Philippa of Antioch (1148 - 1178)
Mistress of: Andronikos I Komnenos.
Tenure: 1166 – 1167.
Royal Bastards: None.
Fall From Power: He Left her.
In about 1153, Prince Andronikos I Komnenos was caught conspiring against Emperor Manuel I Komnenos. For his crime, Andronikos was thrown in prison. He spent the next decade or so trying to escape, before he was finally successful. Andronikos hurried off to Kiev under the protection of his cousin Yaroslav Osmomysl of Galicia. Meanwhile, Andronikos smoothed things over with the Emperor by using Yarosalv’s army to help Manuel invade Hungary. The campaign was successful, and the two men returned to Constantinople as best buds. Their friendship was quickly broken again when Andronikos refused to take an oak of allegiance to the new King of Hungary, whom Manuel desired to be his own successor. It probably also didn’t help matters that Andronikos was now sleeping with the Emperor’s niece. Andronikos was handsome and courageous and quite popular with the ladies, but he was also vain and licentious, and this little affair was just a little too close to home for the Emperor.
For his misconduct, Andronikos was told to leave court, and he ran off to live with Raymond, Prince of Antioch, where he was happily greeted by Raymond’s two lovely daughters. The oldest daughter was Maria, the second wife of his friend/enemy Manuel, who was a renowned beauty. Perhaps wisely, however, Andronikos decided it best not to sleep with her, instead turning his attention to the younger sister, Philippa, who was likewise attractive, being a tall and charming blonde. Andronikos turned on the charisma and quickly seduced Philippa. Manuel was livid when news of Andronikos’ debauchery reached him, and with the threat of imprisonment (or worse) looming, Andronikos decided it best to flee – he abandoned Philippa and settled in Jerusalem, where he befriended the King there.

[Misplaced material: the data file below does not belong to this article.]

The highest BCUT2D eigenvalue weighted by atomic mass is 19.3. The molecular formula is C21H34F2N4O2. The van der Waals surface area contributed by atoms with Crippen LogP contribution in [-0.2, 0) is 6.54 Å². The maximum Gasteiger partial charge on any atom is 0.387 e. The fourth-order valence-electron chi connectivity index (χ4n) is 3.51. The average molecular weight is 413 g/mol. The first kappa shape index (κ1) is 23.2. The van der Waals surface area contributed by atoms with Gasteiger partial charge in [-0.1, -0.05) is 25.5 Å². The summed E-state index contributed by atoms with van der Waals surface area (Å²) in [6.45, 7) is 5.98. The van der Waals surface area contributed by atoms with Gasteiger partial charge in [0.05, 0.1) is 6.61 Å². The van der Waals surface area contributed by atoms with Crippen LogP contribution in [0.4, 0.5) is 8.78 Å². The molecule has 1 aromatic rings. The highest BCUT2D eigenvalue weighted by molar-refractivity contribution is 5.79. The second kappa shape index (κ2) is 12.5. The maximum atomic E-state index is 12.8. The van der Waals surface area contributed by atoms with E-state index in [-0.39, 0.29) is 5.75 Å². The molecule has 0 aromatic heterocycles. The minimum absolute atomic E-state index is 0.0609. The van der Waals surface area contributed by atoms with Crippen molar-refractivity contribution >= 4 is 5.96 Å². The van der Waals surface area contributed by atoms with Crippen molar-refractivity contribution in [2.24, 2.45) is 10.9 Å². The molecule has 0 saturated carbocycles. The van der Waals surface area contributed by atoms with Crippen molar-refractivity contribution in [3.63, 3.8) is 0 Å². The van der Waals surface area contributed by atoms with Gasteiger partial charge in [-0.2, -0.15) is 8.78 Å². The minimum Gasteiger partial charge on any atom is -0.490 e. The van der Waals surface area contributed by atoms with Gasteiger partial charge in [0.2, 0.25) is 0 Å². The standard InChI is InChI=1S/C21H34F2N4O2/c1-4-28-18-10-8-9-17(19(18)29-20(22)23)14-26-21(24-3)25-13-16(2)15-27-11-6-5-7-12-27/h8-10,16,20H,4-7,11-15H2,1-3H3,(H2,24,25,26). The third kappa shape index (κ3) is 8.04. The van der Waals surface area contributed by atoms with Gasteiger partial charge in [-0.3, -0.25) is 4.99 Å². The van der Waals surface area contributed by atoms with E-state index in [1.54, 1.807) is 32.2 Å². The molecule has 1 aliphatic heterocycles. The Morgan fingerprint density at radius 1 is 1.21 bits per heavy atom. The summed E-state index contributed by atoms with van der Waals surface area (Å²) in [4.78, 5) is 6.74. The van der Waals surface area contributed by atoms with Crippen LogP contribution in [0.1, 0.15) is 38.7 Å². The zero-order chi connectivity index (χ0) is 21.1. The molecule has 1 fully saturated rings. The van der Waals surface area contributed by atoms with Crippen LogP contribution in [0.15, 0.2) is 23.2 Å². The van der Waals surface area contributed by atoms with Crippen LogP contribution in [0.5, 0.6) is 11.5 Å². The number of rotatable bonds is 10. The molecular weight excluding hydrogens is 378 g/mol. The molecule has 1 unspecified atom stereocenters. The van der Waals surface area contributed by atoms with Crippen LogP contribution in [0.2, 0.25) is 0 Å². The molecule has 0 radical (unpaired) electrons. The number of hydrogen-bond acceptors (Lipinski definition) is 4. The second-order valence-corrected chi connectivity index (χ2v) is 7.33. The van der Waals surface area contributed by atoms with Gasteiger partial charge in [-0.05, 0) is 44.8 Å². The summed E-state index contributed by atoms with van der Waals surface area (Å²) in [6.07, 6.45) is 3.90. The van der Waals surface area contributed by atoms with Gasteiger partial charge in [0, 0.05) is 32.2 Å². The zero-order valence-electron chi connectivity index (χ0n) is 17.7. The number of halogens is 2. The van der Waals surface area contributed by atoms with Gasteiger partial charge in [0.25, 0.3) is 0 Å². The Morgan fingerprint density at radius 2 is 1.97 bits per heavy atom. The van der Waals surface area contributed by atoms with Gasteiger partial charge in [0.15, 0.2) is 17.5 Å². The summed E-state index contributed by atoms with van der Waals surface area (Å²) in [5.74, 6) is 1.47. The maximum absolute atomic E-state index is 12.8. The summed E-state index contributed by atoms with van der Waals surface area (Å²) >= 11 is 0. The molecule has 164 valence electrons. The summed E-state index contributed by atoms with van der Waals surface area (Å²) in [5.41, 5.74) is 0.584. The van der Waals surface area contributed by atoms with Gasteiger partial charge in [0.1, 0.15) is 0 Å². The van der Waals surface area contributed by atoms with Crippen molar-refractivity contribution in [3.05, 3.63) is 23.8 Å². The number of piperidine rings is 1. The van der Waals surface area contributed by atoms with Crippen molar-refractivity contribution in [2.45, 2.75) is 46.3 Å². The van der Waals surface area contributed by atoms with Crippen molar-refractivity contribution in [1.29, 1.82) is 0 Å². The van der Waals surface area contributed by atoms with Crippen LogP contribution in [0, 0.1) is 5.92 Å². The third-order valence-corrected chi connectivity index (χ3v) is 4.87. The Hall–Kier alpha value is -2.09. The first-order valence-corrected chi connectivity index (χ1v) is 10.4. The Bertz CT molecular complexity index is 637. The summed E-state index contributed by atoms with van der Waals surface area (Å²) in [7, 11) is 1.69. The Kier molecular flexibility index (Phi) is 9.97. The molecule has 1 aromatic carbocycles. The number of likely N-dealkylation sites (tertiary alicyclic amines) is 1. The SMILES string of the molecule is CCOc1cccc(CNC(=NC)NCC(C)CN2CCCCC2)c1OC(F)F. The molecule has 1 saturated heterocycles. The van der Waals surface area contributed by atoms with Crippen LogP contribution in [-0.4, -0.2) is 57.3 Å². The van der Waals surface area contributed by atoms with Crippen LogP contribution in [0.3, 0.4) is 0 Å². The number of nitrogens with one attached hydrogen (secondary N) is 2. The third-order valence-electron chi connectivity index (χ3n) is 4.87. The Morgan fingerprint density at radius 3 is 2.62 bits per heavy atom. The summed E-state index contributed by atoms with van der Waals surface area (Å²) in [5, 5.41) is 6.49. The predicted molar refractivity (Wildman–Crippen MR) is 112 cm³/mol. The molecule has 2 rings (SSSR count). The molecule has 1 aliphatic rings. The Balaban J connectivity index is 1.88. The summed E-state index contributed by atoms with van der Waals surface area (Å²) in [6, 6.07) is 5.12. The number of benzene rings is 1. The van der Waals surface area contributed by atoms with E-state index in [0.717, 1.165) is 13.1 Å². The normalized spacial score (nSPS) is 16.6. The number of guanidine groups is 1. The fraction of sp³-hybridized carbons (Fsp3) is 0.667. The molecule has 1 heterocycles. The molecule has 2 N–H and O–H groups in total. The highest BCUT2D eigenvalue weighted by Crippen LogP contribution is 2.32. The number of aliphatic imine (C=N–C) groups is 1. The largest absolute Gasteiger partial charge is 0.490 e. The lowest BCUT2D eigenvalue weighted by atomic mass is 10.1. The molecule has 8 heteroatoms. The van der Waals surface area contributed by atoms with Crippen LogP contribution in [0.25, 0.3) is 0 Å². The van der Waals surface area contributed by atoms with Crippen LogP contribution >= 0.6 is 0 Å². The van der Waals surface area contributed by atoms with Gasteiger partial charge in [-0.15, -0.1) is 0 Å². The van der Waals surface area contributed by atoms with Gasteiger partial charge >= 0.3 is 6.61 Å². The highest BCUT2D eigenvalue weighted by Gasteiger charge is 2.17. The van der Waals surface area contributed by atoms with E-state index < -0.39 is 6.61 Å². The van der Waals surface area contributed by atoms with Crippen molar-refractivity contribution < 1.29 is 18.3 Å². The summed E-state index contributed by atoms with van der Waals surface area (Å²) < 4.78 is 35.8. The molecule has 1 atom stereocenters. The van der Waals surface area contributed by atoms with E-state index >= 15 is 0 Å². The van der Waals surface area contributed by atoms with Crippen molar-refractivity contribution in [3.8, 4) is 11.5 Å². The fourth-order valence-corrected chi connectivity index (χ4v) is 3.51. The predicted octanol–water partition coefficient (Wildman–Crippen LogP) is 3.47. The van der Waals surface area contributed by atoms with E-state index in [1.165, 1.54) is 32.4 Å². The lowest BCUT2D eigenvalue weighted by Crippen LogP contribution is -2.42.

Back in Antioch, Philippa was wed to a much more suitable partner: Humphrey II of Toron, a widower and lord. She had no children by her husband and died around the age of thirty in 1178. Andronikos went on to invade Constantinople; he had Maria strangled and likely also arranged the murder of her son and Manuel’s heir after declaring himself co-emperor. Andronikos settled nicely onto the throne, and married the twelve-year-old Agnes of France, making her 53 years younger than her husband. Andronikos was not faithful to his young bride; however, and continued having affairs.
Andronikos resolved to eliminate the aristocracy, and he was nearly successful. He became increasingly violent and paranoid, and in 1185 ordered that all prisoners, exiles and their families be executed, leading to several revolts. A few months later, Andronikos was deposed and brutally tortured by an angry mob while tied to a post. He died after two soldiers decided to see who could penetrate his body deeper with a sword.
- Portraits of ” Emperor Manuel I Komnenos and his second wife Maria” by an unknown artist, c. 1100s (image). Maria was Philippa’s elder sister, whom she said was to greatly resemble.
- Chisholm, Hugh, ed. (1911), “Andronicus I” , Encyclopædia Britannica, 1 (11th ed.), Cambridge University Press, pp. 975–976.
- Kyhlberg, Ola Gånget ut min hand (Riddarholmskyrkans stiftargravar Kungl). Vitterhets Historie och Antikvitets Akademien. Stockholm: 1997.
- Steven Runciman. A History of the Crusades, Vol. II: The Kingdom of Jerusalem. Cambridge University Press, 1952.